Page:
ACL – Qlfo

QLFO simultaneously generates one sine wave and three phase-shifted copies, at 90° (cosine), 180° (inverted sine), and 270° (inverted cosine)

CHF 199.00

UGS : ACL-QLFO Catégorie :

Audiophile Circuits League QLFO
Width 8 HP
The Audiophile Circuit League QLFO is, unsurprisingly, designed with modulation in mind. But, in the interests of diversity and inclusion, it can also operate as a rudimentary sine wave VCO.
QLFO simultaneously generates one sine wave and three phase-shifted copies, at 90° (cosine), 180° (inverted sine), and 270° (inverted cosine), each with its own output. The frequency of these – set together – is controlled with a single knob that can operate within three ranges, ranging from modulation slow enough to make make a passable crushed ice cocktail between cycles, to audio so high-pitched a gigging tenor sax player in his 50s probably couldn’t hear it.
The frequency can also be voltage controlled (with an attenuverter at the input), while another CV input allows the LFO to be pitched by volt/octave, with tracking good over 2-3 octaves.
QLFO is designed to work with any Eurorack modular gear, but we’d be lying if we said we hadn’t built it with dreams of modulating our own stuff in mind, and these 90° shifts allow for some extremely interesting modulation of our Dual State Variable VCF and Dual Delay modules, particularly when processing stereo signals. And bias aside, they’re also great for modulating other company’s stereo kit too.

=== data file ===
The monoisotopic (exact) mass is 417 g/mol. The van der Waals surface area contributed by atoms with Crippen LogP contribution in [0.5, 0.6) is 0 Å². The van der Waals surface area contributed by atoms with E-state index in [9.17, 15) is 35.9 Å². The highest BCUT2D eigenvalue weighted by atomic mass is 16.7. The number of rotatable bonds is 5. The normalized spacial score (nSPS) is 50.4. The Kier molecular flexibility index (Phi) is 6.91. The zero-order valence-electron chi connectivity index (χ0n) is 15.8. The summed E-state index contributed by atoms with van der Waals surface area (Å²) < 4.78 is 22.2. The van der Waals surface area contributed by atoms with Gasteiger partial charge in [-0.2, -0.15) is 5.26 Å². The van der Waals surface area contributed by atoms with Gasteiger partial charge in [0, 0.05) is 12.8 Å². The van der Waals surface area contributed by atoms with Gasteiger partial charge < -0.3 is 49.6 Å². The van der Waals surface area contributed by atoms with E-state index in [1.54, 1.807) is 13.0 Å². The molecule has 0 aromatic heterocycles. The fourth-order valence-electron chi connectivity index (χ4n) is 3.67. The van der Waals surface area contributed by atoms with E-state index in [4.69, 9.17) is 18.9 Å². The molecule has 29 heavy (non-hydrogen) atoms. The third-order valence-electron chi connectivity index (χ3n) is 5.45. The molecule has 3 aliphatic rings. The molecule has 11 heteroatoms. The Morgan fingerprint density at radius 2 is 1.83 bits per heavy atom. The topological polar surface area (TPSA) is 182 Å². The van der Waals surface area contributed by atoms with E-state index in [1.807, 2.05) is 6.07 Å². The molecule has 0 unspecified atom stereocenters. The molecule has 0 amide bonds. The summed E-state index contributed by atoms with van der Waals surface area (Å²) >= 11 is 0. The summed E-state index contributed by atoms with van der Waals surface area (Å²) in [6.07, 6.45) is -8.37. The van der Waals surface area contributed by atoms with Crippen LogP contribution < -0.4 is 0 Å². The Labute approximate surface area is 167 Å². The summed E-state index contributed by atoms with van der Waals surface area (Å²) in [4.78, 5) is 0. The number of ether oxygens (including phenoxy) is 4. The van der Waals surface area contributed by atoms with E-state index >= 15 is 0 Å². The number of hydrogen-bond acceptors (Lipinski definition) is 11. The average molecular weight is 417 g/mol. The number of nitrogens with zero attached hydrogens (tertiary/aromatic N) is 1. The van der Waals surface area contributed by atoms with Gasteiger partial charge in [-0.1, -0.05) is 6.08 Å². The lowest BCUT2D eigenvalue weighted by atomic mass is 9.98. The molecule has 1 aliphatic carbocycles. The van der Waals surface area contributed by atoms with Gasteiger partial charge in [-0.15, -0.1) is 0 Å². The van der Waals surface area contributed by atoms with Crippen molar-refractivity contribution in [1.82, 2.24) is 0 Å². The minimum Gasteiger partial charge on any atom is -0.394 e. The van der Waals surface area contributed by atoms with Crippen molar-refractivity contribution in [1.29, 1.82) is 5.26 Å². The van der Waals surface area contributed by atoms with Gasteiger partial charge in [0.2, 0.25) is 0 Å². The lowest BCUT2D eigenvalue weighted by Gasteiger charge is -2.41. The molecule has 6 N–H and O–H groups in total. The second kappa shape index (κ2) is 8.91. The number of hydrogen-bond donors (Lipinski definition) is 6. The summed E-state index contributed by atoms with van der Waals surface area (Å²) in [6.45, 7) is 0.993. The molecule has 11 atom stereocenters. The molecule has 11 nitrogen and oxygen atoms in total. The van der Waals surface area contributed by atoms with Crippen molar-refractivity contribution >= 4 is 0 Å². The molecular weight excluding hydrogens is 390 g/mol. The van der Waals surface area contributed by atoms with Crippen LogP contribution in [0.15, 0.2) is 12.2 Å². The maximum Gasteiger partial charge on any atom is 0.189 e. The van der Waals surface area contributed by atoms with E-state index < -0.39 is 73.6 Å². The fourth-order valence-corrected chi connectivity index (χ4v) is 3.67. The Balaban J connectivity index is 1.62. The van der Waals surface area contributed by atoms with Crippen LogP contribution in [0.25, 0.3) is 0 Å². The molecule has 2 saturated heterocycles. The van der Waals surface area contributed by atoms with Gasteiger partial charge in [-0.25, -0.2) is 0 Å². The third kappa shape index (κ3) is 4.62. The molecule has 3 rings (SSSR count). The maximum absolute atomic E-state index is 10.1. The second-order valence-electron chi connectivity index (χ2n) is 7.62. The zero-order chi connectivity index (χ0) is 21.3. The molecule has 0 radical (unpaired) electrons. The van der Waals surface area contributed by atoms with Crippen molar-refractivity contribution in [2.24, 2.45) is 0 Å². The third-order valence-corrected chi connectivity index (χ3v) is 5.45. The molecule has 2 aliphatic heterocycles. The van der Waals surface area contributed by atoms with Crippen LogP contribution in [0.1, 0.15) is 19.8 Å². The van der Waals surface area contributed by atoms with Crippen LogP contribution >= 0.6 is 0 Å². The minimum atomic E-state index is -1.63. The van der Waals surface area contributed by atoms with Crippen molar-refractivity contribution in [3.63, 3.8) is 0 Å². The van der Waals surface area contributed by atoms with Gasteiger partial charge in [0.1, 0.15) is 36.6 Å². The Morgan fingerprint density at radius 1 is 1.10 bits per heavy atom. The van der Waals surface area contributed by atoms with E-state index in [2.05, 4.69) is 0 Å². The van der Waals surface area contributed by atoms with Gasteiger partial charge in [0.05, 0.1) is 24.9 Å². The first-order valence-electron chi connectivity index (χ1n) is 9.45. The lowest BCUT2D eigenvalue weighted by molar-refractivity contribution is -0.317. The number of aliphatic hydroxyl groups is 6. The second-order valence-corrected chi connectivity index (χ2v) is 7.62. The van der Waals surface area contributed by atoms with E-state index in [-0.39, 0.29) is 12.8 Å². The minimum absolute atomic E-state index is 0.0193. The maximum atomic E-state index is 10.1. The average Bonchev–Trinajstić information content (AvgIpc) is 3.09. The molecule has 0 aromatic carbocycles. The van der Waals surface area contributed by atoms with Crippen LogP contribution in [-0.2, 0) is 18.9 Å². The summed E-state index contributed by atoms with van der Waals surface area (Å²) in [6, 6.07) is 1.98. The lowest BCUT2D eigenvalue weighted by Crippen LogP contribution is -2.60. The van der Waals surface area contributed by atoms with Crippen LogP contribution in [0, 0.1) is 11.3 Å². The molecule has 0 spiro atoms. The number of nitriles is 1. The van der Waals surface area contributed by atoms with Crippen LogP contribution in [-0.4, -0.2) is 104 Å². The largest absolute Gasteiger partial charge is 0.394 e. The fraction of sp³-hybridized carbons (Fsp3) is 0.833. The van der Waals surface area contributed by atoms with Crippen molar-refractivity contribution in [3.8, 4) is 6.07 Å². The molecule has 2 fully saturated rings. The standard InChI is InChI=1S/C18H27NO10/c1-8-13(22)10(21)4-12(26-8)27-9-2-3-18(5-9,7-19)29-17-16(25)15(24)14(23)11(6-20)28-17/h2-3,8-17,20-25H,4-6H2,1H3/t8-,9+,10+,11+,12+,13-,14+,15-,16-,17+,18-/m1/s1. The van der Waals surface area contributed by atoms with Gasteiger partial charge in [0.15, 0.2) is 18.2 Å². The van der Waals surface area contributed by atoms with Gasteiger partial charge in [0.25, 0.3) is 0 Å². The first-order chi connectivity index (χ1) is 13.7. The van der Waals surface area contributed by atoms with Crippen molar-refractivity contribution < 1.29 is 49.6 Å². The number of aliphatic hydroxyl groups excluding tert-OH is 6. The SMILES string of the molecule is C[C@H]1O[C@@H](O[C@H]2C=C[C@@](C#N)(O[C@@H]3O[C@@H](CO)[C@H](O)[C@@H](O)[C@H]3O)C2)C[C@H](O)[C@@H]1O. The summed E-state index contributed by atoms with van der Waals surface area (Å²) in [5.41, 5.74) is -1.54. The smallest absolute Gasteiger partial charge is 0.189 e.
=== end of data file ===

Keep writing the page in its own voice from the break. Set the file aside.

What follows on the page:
And you don’t even need to attach other modules to start the fun – one interesting possibility with our configuration is to patch an output of the module to the Rate CV input, allowing you to create new waveforms, whilst still being able to control the LFO with the 1V/Oct input. This can then be dialled up to 11 (and beyond) by patching in more QLFOs so they modulate each other by pitch. This can create some astonishingly complex and busy sounds – even up to a kind of pseudo white noise – that still retain some discernible and, critically, controllable character, and which can drift from the seemingly chaotic into a more ordered and recognisable pattern… and back out again.
Admittedly, all this is probably more impressive to hear than read about, but it still reads pretty cool, no? Also, in the interests of full disclosure, it’s worth pointing out that although the QLFO is able to run at audio frequencies, it’s not specifically designed to do this, so the V/Oct tracking won’t be as exact as, say, our Sync VCO. But sometimes that doesn’t matter- sometimes you’re just glad you have a bunch of extra sine wave VCOs to play with. Besides, introducing a little loose unpredictability into the proceedings can be interesting!